Startup of­fers elderly an In­ter­net key to fam­ily ties

China Daily (Canada) - - LIFE15 - By IS­ABELLE WES­SEL­INGH in Bucharest

Two grand­moth­ers mys­ti­fied by tablet com­put­ers have in­spired a French-Ro­ma­nian startup to de­velop an ap­pli­ca­tion and ser­vice to help the elderly stay in touch with their rel­a­tives through the In­ter­net.

The sys­tem— the work of a startup called Hu­bert — be­gan op­er­at­ing in the United States and in Europe on crowd­fund­ing web­site Indiegogo last month.

“Ev­ery­thing started af­ter one of my grand­moth­ers died in ahome­for de­pen­dent se­niors in France,” says Stephane Lu­con, a French­man who co-found­edHu­bert.

“I was liv­ing with my wife and chil­dren (around) 2,000 kilo­me­ters away from her, in Ro­ma­nia. I went to visit her when­ever I could but I would have liked her to be able to see her grand­chil­dren ev­ery­day via Skype or any video con­fer­ence ap­pli­ca­tion.”

But like­many oc­to­ge­nar­i­ans or older peo­ple, his grand­mother did not know how to use a tablet or a per­sonal com­puter.

A Pew Re­search Cen­ter re­port pub­lished in April showed that se­nior cit­i­zens in the US are lag­ging be­hind the over­all pop­u­la­tion in on­line us­age.

Only 37 per­cent of those above 80 go on­line, com­pared with 86 per­cent of the over­all US pop­u­la­tion who use the In­ter­net. The pic­ture is sim­i­lar in Europe.

Around the world, pop­u­la­tions are ag­ing quickly. The num­ber of peo­ple in their 80s will have al­most quadru­pled be­tween 2000 and 2050 to 395 mil­lion, ac­cord­ing to the UNWorldHealth Or­ga­ni­za­tion.

Many se­niors un­der­stand­ably have dif­fi­culty with dig­i­tal com­mu­ni­ca­tion, hav­ing spent most of their lives be­fore the In­ter­net was cre­ated.

Af­ter the death of one of his grand­moth­ers, Lu­con was de­ter­mined to help the other one ben­e­fit from video linkups. “I re­al­ized that many elderly peo­ple are in­tim­i­dated by the big num­ber of ap­pli­ca­tions on the tablet screen,” he says.

From his house in the Ro­ma­nian countryside, he worked for months on a newscreen launcher with the help of UK-based Ro­ma­nian de­signer, Pe­tre Ni­co­lescu.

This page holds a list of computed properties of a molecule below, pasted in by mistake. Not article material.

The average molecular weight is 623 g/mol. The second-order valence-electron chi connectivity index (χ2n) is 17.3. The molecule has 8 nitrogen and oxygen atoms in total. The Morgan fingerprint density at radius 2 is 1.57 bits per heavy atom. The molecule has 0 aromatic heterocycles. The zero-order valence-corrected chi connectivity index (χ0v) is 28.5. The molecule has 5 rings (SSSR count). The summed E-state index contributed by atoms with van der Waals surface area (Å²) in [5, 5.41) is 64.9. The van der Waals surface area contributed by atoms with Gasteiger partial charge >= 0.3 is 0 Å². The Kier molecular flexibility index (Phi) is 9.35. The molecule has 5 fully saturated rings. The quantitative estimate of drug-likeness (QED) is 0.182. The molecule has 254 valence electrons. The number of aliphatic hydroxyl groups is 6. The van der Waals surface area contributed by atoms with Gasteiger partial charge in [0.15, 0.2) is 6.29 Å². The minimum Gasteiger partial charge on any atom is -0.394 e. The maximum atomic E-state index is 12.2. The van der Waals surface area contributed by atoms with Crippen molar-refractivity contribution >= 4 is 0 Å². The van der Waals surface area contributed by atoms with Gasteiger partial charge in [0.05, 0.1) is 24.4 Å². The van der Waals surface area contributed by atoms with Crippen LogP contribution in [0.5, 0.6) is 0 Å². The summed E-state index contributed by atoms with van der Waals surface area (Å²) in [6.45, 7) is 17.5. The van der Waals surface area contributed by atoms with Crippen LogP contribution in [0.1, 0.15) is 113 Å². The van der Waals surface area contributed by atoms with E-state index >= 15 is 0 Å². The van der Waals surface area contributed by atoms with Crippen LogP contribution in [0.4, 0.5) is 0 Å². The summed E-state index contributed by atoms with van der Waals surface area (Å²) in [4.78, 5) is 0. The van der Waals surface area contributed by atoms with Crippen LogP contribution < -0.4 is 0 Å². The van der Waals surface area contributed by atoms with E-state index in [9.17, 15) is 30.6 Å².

His 87-year-old grand­moth­er­was­con­sulted on ev­ery step and asked for her opinion.

“I wanted to build a new in­ter­face so that she could see only one or two but­tons on her screen with the ap­pli­ca­tion she uses: Skype, games,” he says.

The re­sult is a sim­pli­fied screen on which all un­used ap­pli­ca­tions are hid­den.

But as tablets can still puz­zle new users, Lu­con and his team cre­ated a sup­port ser­vice that can re­motely con­trol the de­vice to fix prob­lems or in­stall newapps.

“Re­tail­ers usu­ally con­sider that the fam­ily is here to help the se­niors with thede­vice, but rel­a­tives of­ten do not have the knowl­edge or the time to do it,” Lu­con says. By press­ing a help but­tonon­their screen, users will be con­nected vo­cally to a real person for help.

The sup­port line will be ac­ces­si­ble for a ba­sic monthly sub­scrip­tion of $20.

Last year, US re­tailer Ama­zon added a “May­day” alarm but­ton to its Kin­dle tablets for live tech­ni­cal sup­port.

“A ma­jor dif­fer­ence with Ama­zonMay­day is that our in­ter­face can be used on any An­droid tablet,” Lu­con says.

Ini­tia­tives such as May­day or Hu­bert “help as they give a hu­man face which is more im­por­tant for the older gen­er­a­tion than the younger one who is com­fort­able Googling ques­tions”, says Caroli­naMi­lanesi, chief of Re­search of KAN­TAR World­panel Comtech Cell.

Hu­bert has cho­sen to base its re­search and devel­op­ment in France. The call cen­ter will be based in Ro­ma­nia, which has be­come a Euro­pean hub for IT sup­port.

“Help­ing se­niors to con­nect is not only an eco­nomic is­sue, it’s first and fore­most a so­cial is­sue as tech­nolo­gies can help less mo­bile peo­ple to main­tain so­cial con­nec­tions,” says Thomas Hus­son, an an­a­lyst at in­ter­na­tional IT sur­vey group For­rester Re­search.

Newspapers in English

Newspapers from China

© PressReader. All rights reserved.